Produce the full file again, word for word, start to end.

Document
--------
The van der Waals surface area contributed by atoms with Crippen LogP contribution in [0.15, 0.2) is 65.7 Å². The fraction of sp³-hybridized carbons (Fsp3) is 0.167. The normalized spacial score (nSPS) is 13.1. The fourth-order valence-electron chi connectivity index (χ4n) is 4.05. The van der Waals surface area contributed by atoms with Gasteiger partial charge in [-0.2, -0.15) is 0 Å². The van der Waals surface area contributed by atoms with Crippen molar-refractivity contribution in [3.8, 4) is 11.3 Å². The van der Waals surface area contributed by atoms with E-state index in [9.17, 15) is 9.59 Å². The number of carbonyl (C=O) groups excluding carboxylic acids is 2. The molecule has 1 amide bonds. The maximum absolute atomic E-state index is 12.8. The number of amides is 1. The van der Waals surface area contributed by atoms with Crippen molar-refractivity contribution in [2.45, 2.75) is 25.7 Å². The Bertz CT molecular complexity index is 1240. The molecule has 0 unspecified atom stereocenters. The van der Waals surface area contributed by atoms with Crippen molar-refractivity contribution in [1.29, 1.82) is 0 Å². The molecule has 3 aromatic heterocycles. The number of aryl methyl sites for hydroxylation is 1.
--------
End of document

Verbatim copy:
The van der Waals surface area contributed by atoms with Crippen LogP contribution in [0.15, 0.2) is 65.7 Å². The fraction of sp³-hybridized carbons (Fsp3) is 0.167. The normalized spacial score (nSPS) is 13.1. The fourth-order valence-electron chi connectivity index (χ4n) is 4.05. The van der Waals surface area contributed by atoms with Gasteiger partial charge in [-0.2, -0.15) is 0 Å². The van der Waals surface area contributed by atoms with Crippen molar-refractivity contribution in [3.8, 4) is 11.3 Å². The van der Waals surface area contributed by atoms with E-state index in [9.17, 15) is 9.59 Å². The number of carbonyl (C=O) groups excluding carboxylic acids is 2. The molecule has 1 amide bonds. The maximum absolute atomic E-state index is 12.8. The number of amides is 1. The van der Waals surface area contributed by atoms with Crippen molar-refractivity contribution in [2.45, 2.75) is 25.7 Å². The Bertz CT molecular complexity index is 1240. The molecule has 0 unspecified atom stereocenters. The van der Waals surface area contributed by atoms with Crippen molar-refractivity contribution in [1.29, 1.82) is 0 Å². The molecule has 3 aromatic heterocycles. The number of aryl methyl sites for hydroxylation is 1.